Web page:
Tasmania - Colonial: 1857 - 1900.
Instructional marking - FREE.

For "normal people" and private business, the cost to send a telegrams depended on the number of words used and distance the message was to be sent. Details of the rates applied to Tasmanian telegrams are provided elsewhere.

As shown on another page, it was possible for the "normal people" to request that the receiver of a telegram pay for the cost of transmission. The COLLECT instructional marking is discussed on another page.

Government agencies were not explicitly charged for sending telegrams on the basis that it was the Government who was ultimately paying anyway. So no charging saved time and effort in accounting procedures. It also meant that government officials could send messages as frequently as they wished and those messages could be as long as they wished. The length of many messages and their frequency soon led to the Telegraph Offices in many locations becoming overloaded.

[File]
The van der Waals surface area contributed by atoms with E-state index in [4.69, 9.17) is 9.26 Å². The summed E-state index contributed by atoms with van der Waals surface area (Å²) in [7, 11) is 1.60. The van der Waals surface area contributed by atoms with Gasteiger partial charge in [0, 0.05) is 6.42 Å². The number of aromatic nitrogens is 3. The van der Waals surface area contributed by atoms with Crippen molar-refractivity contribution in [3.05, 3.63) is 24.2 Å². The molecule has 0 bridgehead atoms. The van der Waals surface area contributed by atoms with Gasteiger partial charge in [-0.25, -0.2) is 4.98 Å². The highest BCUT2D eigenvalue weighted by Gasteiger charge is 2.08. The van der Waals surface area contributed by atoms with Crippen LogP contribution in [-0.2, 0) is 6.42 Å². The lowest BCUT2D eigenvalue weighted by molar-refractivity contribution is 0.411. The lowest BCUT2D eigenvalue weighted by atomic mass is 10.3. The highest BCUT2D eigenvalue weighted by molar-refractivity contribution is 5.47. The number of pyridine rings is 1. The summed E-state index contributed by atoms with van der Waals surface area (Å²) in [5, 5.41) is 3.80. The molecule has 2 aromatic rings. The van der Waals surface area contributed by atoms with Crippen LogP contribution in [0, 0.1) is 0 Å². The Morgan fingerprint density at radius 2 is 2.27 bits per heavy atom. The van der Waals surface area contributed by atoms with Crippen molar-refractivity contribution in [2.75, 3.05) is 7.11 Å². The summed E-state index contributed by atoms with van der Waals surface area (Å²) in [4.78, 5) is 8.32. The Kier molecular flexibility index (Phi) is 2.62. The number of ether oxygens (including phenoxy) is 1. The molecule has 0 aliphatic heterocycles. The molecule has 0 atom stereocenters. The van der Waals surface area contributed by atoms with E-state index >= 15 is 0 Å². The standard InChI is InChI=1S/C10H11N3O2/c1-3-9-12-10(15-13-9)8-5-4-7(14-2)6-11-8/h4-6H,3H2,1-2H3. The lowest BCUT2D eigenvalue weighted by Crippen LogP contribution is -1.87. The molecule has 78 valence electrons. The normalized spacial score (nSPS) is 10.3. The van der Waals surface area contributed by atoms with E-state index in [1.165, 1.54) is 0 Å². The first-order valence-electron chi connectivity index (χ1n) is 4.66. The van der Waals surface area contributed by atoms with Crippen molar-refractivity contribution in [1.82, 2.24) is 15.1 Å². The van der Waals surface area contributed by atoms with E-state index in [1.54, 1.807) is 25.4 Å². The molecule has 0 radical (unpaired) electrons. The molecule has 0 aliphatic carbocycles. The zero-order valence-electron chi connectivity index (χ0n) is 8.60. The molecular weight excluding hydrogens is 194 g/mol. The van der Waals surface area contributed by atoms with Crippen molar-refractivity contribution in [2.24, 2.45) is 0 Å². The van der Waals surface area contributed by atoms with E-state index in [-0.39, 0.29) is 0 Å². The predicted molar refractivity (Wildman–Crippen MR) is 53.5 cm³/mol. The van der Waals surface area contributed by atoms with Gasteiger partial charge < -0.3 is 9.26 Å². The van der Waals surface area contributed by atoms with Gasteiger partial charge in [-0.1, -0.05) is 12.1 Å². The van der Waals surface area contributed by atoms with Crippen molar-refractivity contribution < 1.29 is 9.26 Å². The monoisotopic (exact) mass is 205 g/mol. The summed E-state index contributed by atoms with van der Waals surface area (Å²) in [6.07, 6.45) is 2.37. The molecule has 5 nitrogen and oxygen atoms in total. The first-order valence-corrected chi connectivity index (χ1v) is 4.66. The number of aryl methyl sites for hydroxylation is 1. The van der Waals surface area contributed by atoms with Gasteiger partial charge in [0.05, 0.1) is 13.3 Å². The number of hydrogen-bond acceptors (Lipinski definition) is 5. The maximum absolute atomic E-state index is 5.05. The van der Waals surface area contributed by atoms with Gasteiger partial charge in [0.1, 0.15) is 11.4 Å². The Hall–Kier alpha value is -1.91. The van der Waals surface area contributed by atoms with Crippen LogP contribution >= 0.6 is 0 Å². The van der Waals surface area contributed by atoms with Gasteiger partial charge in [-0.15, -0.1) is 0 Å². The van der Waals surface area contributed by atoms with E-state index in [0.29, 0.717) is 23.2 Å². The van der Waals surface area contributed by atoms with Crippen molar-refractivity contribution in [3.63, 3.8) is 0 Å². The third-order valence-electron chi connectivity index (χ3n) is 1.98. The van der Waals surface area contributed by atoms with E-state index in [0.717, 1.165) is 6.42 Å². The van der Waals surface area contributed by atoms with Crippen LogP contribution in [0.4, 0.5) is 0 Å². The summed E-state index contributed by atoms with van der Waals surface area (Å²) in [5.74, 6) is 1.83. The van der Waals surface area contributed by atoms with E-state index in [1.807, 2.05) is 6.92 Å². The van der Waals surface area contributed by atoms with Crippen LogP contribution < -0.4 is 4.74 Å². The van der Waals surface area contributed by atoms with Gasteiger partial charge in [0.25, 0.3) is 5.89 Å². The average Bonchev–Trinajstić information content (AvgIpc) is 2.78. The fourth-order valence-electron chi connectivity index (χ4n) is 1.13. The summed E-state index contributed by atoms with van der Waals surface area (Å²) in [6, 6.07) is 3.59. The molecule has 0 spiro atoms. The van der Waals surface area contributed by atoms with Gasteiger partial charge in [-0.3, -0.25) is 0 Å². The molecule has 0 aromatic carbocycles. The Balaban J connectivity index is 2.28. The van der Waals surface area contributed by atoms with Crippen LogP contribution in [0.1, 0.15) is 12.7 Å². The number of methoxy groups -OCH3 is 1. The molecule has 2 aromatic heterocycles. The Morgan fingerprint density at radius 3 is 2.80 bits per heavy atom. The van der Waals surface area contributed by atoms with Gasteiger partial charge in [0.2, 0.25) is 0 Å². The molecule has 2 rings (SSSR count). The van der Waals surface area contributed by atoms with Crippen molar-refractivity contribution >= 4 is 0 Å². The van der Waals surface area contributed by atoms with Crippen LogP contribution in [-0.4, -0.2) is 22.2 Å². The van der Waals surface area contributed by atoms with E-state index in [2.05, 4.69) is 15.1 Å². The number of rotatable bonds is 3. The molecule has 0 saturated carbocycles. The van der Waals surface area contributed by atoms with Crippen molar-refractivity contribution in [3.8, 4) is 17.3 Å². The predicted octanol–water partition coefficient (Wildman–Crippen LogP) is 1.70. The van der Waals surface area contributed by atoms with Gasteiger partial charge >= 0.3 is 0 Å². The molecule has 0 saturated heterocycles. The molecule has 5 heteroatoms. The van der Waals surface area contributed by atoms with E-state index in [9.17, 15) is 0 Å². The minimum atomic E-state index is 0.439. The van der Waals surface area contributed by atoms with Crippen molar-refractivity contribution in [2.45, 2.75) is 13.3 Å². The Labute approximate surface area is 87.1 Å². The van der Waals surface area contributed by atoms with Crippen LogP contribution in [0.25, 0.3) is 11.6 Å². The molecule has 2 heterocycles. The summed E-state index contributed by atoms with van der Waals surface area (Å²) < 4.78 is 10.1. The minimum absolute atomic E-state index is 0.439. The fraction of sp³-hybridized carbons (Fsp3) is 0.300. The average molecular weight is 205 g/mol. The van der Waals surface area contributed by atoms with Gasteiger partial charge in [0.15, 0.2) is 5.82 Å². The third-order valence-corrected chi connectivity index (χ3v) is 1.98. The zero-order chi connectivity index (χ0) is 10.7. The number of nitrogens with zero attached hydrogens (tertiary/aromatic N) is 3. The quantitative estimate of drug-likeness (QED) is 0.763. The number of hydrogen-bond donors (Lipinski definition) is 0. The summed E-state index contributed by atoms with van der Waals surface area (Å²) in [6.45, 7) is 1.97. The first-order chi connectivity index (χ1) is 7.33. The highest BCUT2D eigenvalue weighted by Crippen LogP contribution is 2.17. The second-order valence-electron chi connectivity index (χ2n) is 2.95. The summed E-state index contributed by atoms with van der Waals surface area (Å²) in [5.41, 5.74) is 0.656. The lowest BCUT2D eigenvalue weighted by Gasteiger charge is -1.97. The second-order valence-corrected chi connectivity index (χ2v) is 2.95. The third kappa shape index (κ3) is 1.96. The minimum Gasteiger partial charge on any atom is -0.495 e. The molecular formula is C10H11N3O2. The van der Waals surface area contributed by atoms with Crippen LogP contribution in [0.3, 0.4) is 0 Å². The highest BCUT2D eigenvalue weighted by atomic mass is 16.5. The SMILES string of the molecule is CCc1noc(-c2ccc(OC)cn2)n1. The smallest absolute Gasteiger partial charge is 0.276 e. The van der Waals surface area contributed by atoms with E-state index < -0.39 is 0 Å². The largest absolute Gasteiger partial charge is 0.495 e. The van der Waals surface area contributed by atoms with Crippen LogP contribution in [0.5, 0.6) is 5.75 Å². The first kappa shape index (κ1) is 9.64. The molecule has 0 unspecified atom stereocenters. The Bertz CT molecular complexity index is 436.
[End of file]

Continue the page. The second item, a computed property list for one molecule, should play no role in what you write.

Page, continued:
The indication of the Government-exempt telegram was the inclusion of the word FREE as an instructional marking after the cost had been determined. Early colonial examples of this marking are provided below.


Delivery form (TC-DC-1) for a message sent from Green Ponds to Melton Mowbray 28 June 1871 (the CABLE form was used in an effort about that time to use up the stock of cable forms.

The form contains a long 54 word message with a calculated cost of 4/8 the rate calculation was 1/- for the first 10 words and 1d for each additional word. Hence 44 additional words @ 1d is 3/8 giving total cost of 4/8 as indicated.. As the telegram was sent on official business it has the FREE annotation after the cost.

Other examples shown elsewhere in this site are: